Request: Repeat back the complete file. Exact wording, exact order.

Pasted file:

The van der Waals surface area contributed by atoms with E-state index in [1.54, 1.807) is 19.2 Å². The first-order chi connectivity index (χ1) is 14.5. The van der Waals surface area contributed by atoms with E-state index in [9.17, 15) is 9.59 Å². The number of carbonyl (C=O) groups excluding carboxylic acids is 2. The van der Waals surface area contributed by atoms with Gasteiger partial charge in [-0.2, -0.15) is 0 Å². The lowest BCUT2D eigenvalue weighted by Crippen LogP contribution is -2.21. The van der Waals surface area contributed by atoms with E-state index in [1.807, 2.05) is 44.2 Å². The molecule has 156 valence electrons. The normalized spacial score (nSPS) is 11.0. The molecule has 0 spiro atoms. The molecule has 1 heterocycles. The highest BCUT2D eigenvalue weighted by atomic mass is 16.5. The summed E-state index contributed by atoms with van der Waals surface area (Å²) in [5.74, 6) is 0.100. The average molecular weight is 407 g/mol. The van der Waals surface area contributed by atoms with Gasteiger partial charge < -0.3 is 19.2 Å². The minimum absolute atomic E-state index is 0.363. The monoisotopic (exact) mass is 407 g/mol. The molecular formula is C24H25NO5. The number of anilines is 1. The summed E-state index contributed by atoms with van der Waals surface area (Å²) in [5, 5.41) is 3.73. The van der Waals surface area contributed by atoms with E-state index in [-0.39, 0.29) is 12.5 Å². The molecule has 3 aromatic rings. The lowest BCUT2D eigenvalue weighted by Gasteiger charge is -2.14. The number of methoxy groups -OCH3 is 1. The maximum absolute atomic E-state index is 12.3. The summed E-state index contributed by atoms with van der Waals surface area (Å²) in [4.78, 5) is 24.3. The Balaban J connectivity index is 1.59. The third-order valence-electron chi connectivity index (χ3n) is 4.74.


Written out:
The van der Waals surface area contributed by atoms with E-state index in [1.54, 1.807) is 19.2 Å². The first-order chi connectivity index (χ1) is 14.5. The van der Waals surface area contributed by atoms with E-state index in [9.17, 15) is 9.59 Å². The number of carbonyl (C=O) groups excluding carboxylic acids is 2. The van der Waals surface area contributed by atoms with Gasteiger partial charge in [-0.2, -0.15) is 0 Å². The lowest BCUT2D eigenvalue weighted by Crippen LogP contribution is -2.21. The van der Waals surface area contributed by atoms with E-state index in [1.807, 2.05) is 44.2 Å². The molecule has 156 valence electrons. The normalized spacial score (nSPS) is 11.0. The molecule has 0 spiro atoms. The molecule has 1 heterocycles. The highest BCUT2D eigenvalue weighted by atomic mass is 16.5. The summed E-state index contributed by atoms with van der Waals surface area (Å²) in [5.74, 6) is 0.100. The average molecular weight is 407 g/mol. The van der Waals surface area contributed by atoms with Gasteiger partial charge < -0.3 is 19.2 Å². The minimum absolute atomic E-state index is 0.363. The monoisotopic (exact) mass is 407 g/mol. The molecular formula is C24H25NO5. The number of anilines is 1. The summed E-state index contributed by atoms with van der Waals surface area (Å²) in [5, 5.41) is 3.73. The van der Waals surface area contributed by atoms with E-state index in [-0.39, 0.29) is 12.5 Å². The molecule has 3 aromatic rings. The lowest BCUT2D eigenvalue weighted by Gasteiger charge is -2.14. The number of methoxy groups -OCH3 is 1. The maximum absolute atomic E-state index is 12.3. The summed E-state index contributed by atoms with van der Waals surface area (Å²) in [4.78, 5) is 24.3. The Balaban J connectivity index is 1.59. The third-order valence-electron chi connectivity index (χ3n) is 4.74.